echo-interview with Benedikt Weibel, Ex-Swiss Federal Railways (SBB) boss
elipsLife echo: Mr Weibel, you reached retirement age a good year ago, but you are still active as author, speaker, professor and director. We are assuming that it cannot be the meagre benefits paid by the SBB pension fund that are driving you to be so active, or are we wrong?
Benedikt Weibel: My current activities do not have anything to do with the benefits paid by the SBB pension fund, although they are certainly related to the pension fund per se. Except for the pension from the Old Age and Survivors’ Insurance (AHV), which I have been receiving for about a year, I do not receive any pension. When I stopped working for the SBB at the age of 60, I requested the lump-sum payment of my entire pension fund capital after obtaining a lot of good advice. I invested this money with an insurance company, and I am still paying contributions. When I am 70, I will withdraw my capital. Even though the economic situation has changed in the past six years, I have not had reason to regret my decision.
You were with the SBB for a total of 28 years, from 1993 to 2006 as the Chief Executive Officer. As the boss, how did you see the SBB pension fund, and what role did the pension fund play in strategic company decisions?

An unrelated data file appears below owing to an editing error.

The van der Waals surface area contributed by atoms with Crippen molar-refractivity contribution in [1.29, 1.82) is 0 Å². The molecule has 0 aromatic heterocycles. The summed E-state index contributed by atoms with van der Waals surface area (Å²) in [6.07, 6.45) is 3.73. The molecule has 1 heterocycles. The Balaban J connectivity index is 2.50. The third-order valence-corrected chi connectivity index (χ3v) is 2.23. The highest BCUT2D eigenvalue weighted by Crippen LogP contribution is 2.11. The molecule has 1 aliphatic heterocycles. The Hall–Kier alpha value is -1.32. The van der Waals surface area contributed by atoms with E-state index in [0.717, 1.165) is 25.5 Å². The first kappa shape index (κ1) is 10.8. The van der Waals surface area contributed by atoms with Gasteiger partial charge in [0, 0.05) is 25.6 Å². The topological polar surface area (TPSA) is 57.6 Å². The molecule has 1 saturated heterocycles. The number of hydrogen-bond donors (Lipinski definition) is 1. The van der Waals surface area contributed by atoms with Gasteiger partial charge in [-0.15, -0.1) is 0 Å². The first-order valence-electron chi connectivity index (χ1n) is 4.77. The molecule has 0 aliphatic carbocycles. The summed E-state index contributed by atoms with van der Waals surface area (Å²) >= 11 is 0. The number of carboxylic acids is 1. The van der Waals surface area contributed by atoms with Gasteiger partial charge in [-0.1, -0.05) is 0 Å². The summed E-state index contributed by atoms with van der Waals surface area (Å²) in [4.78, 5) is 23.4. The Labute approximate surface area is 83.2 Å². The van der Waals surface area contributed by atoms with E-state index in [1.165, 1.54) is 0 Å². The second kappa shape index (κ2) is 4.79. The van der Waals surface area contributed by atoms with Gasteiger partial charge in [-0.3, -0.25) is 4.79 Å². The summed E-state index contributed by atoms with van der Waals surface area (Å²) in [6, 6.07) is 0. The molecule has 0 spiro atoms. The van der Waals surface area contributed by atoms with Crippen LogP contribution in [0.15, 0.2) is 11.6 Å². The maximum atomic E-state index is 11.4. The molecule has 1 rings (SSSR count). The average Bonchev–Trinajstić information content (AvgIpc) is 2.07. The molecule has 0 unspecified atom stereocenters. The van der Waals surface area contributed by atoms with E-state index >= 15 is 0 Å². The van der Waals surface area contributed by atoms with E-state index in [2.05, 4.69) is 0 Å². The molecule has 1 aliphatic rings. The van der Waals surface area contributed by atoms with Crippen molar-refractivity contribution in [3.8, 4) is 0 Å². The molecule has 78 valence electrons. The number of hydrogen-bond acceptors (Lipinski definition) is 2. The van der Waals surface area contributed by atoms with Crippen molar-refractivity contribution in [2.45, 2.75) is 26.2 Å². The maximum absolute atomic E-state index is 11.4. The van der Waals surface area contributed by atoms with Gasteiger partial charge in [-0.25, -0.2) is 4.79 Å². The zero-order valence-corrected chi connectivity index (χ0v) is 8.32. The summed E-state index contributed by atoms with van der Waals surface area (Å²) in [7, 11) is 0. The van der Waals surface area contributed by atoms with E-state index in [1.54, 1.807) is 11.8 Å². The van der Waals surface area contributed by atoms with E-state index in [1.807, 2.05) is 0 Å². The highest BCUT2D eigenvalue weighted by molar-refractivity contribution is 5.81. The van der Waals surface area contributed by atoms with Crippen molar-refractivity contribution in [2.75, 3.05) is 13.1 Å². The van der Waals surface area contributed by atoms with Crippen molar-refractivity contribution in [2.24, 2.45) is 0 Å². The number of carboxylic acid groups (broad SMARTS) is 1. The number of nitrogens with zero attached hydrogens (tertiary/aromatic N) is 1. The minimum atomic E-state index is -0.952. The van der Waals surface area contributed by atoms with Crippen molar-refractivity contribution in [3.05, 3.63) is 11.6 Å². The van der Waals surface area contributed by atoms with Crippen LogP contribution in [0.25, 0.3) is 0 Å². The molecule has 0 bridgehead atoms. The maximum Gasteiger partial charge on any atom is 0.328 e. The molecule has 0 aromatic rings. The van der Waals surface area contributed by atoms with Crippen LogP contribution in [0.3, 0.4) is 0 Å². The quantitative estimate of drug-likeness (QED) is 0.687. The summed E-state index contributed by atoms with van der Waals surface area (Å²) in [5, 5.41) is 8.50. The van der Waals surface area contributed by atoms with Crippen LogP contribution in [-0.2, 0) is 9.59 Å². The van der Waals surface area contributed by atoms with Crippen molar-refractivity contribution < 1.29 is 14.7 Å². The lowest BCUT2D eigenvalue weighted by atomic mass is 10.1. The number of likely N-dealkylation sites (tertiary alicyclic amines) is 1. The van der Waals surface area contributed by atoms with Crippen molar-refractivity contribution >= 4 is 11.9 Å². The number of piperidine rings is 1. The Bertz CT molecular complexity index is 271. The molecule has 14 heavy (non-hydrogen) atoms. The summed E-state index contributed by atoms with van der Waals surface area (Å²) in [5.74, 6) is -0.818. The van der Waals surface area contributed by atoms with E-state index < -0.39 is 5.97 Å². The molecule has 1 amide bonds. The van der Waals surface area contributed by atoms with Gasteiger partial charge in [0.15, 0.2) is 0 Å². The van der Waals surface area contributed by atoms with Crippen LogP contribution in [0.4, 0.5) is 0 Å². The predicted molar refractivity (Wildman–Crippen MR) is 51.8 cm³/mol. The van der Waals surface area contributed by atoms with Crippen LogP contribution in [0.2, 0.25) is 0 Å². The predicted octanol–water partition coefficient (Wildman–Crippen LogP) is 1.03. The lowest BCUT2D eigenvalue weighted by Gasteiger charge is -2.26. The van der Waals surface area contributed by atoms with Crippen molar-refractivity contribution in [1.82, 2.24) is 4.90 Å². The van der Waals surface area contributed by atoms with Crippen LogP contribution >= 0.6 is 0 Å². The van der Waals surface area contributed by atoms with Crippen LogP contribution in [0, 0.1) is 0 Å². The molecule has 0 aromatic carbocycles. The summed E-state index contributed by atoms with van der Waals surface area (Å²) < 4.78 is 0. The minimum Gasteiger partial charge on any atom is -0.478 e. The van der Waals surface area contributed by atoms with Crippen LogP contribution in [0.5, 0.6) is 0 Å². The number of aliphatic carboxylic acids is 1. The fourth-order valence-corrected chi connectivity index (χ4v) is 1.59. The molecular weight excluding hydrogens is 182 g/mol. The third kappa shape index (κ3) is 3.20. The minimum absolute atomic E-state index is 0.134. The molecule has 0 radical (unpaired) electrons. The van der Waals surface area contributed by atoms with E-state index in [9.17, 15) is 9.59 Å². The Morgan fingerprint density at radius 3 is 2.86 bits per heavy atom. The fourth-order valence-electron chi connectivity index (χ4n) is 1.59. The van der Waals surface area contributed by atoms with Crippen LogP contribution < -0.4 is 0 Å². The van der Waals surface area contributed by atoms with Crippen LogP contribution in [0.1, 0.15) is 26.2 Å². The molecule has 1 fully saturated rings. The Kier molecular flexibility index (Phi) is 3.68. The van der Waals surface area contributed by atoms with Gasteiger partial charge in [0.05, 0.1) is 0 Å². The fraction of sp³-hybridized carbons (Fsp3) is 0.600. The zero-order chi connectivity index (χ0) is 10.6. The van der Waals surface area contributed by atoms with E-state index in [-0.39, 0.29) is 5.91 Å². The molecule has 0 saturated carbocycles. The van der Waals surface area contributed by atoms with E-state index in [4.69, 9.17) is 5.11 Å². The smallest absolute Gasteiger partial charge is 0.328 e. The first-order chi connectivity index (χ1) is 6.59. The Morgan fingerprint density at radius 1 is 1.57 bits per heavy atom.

The pension fund was one of my biggest problems, and from 1993 to 2006 we were embroiled in a permanent battle on all fronts. In 1993 we were stuck in a classic turn-around situation. In the previous five years, personnel expenses rose from CHF 2.5 billion to more than CHF 3 billion and we had to drastically reduce our personnel expenses. Personnel expenses can be influenced via three factors: the number of employees, salaries and the pension fund. During my time as CEO of the SBB, we reduced the number of employees by 12,000 people. In 1996, salaries were reduced and frozen for two years. We could not, however, take our own decisions regarding the pension fund. Although we had our own pension fund, the articles of association were approved by Parliament, and we also had to duplicate the decisions of the Swiss Federal Pension Fund.